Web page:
Candyland Will "Get Wild" at Revolution Live on July 12

Categories: Concert Preview


Kids love candy, and then, when they grow up and start going to raves, they upgrade to Candyland.

No, seriously, the young rave crowd eats this shit up like it's covered in high-fructose corn syrup and dies your tongue neon blue. This DJ duo has some of the wildest and most loyal fans in the EDM scene. In fact, their entire career is founded on that adoration -- they were signed to Spinnin' Records after becoming the first act ever to win back-to-back Beatport remix contests.

So, what's the appeal? Candyland's original productions, remixes, and edits are packed with as much high-power energy as 20 pixie-sticks straight to the vein. They'll drop anything with nasty bass; dubstep, trap, hardstyle, moombahton, electro house, drum 'n' bass, glitch hop, whatever. It's all about making the kids jump up and down and "Get Wild."

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Martha Davis of the Motels: "I'm Still a Storyteller"

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Photo by Mike Krzeszak via Flickr cc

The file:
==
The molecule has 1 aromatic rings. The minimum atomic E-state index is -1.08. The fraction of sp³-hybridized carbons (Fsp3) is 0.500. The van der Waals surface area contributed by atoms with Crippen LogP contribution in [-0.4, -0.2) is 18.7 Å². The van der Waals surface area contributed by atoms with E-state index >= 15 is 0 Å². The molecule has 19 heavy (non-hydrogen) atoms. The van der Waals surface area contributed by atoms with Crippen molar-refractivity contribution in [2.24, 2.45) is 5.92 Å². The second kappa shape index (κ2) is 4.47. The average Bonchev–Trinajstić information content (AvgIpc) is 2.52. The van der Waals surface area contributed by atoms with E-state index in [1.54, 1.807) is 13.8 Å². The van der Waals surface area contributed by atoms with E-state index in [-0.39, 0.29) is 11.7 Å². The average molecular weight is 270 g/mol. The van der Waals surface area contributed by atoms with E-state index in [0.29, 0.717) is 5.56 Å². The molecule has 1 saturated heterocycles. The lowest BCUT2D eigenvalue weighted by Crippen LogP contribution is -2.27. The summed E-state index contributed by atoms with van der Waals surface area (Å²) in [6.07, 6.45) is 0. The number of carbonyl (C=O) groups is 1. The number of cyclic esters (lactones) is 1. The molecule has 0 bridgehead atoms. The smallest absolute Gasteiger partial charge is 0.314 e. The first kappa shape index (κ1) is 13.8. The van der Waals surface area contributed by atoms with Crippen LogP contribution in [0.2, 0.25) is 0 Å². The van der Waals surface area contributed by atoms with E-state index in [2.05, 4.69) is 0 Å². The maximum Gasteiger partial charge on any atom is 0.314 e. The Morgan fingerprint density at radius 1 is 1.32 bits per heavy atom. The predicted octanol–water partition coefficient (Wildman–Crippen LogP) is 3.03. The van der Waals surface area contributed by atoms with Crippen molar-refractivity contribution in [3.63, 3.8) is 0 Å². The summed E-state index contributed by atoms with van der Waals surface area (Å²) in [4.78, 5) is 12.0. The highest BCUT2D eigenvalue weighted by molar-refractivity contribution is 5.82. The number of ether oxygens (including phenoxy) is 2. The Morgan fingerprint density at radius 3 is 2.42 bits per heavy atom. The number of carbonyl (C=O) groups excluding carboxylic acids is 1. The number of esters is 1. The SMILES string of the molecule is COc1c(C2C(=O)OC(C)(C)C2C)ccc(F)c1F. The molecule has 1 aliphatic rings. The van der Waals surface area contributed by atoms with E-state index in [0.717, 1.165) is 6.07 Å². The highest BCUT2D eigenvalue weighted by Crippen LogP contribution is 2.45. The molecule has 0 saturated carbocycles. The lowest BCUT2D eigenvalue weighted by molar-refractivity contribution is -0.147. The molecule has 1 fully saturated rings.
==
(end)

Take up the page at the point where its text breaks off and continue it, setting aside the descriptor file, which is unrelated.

Every city has had its scene at one time or another. In the '60s, it was London; in the '70s, New York; Boston ruled as far as the folk crowd was concerned, and today Austin and Nashville are at the essence of Americana.

Nevertheless, the '80s belonged to Los Angeles, and it was there, during that time, that Martha Davis and the Motels first emerged at the dawn of the decade. Originally from Berkeley California, the first incarnation of the band emigrated to L.A. in the mid '70s, but were dismayed to find that none of the local venues -- specifically, the Whiskey A Go-Go and the Troubadour -- offered a place to play for any band that wasn't signed to a label.

"I had to leave my two kids, my house, my life, and move to L.A. where I didn't like it, and where we couldn't play," Davis recently recalled, speaking by phone from her manager's L.A. office. "That was the first real 'whoops!' moment, like maybe this was a mistake. But we put together an event we called the Radio Free Concert with three bands -- the Dogs, the Pop and the Motels -- and we did our own original music. It was really well attended and very successful. Shortly thereafter, the Whiskey called and said, 'Maybe you should play here.' So there was that kind of camaraderie with different bands that all clicked together. We all had to stick together just to survive. Yet there was so much individualism as well. It was an interesting time."

When the record labels subsequently began seeking out the hottest local bands to sign, the Motels were at the center of the action.

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Datsik Brings Big Bass to Fourth of July at Revolution Live